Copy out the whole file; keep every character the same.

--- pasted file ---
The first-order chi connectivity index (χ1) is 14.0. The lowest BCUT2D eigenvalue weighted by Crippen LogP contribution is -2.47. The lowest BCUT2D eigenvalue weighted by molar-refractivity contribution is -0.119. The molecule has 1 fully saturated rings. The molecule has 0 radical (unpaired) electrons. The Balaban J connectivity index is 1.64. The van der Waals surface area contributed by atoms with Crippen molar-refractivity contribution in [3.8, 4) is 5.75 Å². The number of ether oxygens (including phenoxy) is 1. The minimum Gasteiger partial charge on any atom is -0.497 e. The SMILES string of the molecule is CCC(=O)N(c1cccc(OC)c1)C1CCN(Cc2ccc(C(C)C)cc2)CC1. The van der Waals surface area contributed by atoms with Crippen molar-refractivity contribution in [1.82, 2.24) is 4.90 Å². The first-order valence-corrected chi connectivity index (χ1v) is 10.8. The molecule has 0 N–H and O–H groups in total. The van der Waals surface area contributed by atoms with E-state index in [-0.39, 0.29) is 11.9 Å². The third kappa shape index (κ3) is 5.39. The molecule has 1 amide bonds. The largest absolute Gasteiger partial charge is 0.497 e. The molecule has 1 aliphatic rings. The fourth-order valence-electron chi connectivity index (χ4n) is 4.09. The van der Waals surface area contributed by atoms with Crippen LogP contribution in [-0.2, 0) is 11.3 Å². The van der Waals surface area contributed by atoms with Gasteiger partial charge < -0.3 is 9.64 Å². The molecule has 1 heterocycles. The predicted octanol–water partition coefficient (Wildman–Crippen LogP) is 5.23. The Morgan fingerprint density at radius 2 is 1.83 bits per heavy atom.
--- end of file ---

The first-order chi connectivity index (χ1) is 14.0. The lowest BCUT2D eigenvalue weighted by Crippen LogP contribution is -2.47. The lowest BCUT2D eigenvalue weighted by molar-refractivity contribution is -0.119. The molecule has 1 fully saturated rings. The molecule has 0 radical (unpaired) electrons. The Balaban J connectivity index is 1.64. The van der Waals surface area contributed by atoms with Crippen molar-refractivity contribution in [3.8, 4) is 5.75 Å². The number of ether oxygens (including phenoxy) is 1. The minimum Gasteiger partial charge on any atom is -0.497 e. The SMILES string of the molecule is CCC(=O)N(c1cccc(OC)c1)C1CCN(Cc2ccc(C(C)C)cc2)CC1. The van der Waals surface area contributed by atoms with Crippen molar-refractivity contribution in [1.82, 2.24) is 4.90 Å². The first-order valence-corrected chi connectivity index (χ1v) is 10.8. The molecule has 0 N–H and O–H groups in total. The van der Waals surface area contributed by atoms with E-state index in [-0.39, 0.29) is 11.9 Å². The third kappa shape index (κ3) is 5.39. The molecule has 1 amide bonds. The largest absolute Gasteiger partial charge is 0.497 e. The molecule has 1 aliphatic rings. The fourth-order valence-electron chi connectivity index (χ4n) is 4.09. The van der Waals surface area contributed by atoms with Crippen LogP contribution in [-0.2, 0) is 11.3 Å². The van der Waals surface area contributed by atoms with Gasteiger partial charge < -0.3 is 9.64 Å². The molecule has 1 heterocycles. The predicted octanol–water partition coefficient (Wildman–Crippen LogP) is 5.23. The Morgan fingerprint density at radius 2 is 1.83 bits per heavy atom.